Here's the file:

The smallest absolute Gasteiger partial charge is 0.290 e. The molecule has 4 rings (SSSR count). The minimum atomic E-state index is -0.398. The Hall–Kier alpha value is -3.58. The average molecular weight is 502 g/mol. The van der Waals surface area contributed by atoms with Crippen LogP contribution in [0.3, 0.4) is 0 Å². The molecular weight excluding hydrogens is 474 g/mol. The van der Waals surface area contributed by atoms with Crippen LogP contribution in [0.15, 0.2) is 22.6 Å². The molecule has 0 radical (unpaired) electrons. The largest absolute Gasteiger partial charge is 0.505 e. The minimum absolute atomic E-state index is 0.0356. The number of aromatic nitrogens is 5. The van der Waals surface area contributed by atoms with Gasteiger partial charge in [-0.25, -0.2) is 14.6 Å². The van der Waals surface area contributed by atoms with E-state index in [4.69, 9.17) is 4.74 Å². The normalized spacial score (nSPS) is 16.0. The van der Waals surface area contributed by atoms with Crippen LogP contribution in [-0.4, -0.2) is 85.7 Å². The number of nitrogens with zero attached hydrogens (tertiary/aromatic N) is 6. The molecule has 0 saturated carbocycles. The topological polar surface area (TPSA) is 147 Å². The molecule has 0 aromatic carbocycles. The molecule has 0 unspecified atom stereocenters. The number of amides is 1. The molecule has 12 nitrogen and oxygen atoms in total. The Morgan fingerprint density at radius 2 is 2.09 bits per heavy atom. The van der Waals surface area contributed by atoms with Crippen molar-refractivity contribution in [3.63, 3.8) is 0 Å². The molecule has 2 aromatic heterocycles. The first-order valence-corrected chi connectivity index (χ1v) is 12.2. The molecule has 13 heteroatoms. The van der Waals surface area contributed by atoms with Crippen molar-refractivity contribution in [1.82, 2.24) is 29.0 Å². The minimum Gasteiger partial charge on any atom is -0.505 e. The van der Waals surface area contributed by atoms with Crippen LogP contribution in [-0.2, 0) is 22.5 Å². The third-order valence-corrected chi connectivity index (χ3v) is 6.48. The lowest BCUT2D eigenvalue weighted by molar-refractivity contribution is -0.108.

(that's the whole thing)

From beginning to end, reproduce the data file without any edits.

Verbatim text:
The smallest absolute Gasteiger partial charge is 0.290 e. The molecule has 4 rings (SSSR count). The minimum atomic E-state index is -0.398. The Hall–Kier alpha value is -3.58. The average molecular weight is 502 g/mol. The van der Waals surface area contributed by atoms with Crippen LogP contribution in [0.3, 0.4) is 0 Å². The molecular weight excluding hydrogens is 474 g/mol. The van der Waals surface area contributed by atoms with Crippen LogP contribution in [0.15, 0.2) is 22.6 Å². The molecule has 0 radical (unpaired) electrons. The largest absolute Gasteiger partial charge is 0.505 e. The minimum absolute atomic E-state index is 0.0356. The number of aromatic nitrogens is 5. The van der Waals surface area contributed by atoms with Gasteiger partial charge in [-0.25, -0.2) is 14.6 Å². The van der Waals surface area contributed by atoms with E-state index in [4.69, 9.17) is 4.74 Å². The normalized spacial score (nSPS) is 16.0. The van der Waals surface area contributed by atoms with Crippen LogP contribution in [-0.4, -0.2) is 85.7 Å². The number of nitrogens with zero attached hydrogens (tertiary/aromatic N) is 6. The molecule has 0 saturated carbocycles. The topological polar surface area (TPSA) is 147 Å². The molecule has 0 aromatic carbocycles. The molecule has 0 unspecified atom stereocenters. The number of amides is 1. The molecule has 12 nitrogen and oxygen atoms in total. The Morgan fingerprint density at radius 2 is 2.09 bits per heavy atom. The van der Waals surface area contributed by atoms with Crippen molar-refractivity contribution in [3.63, 3.8) is 0 Å². The molecule has 2 aromatic heterocycles. The first-order valence-corrected chi connectivity index (χ1v) is 12.2. The molecule has 13 heteroatoms. The van der Waals surface area contributed by atoms with Crippen molar-refractivity contribution in [1.82, 2.24) is 29.0 Å². The minimum Gasteiger partial charge on any atom is -0.505 e. The van der Waals surface area contributed by atoms with Crippen LogP contribution in [-0.2, 0) is 22.5 Å². The third-order valence-corrected chi connectivity index (χ3v) is 6.48. The lowest BCUT2D eigenvalue weighted by molar-refractivity contribution is -0.108.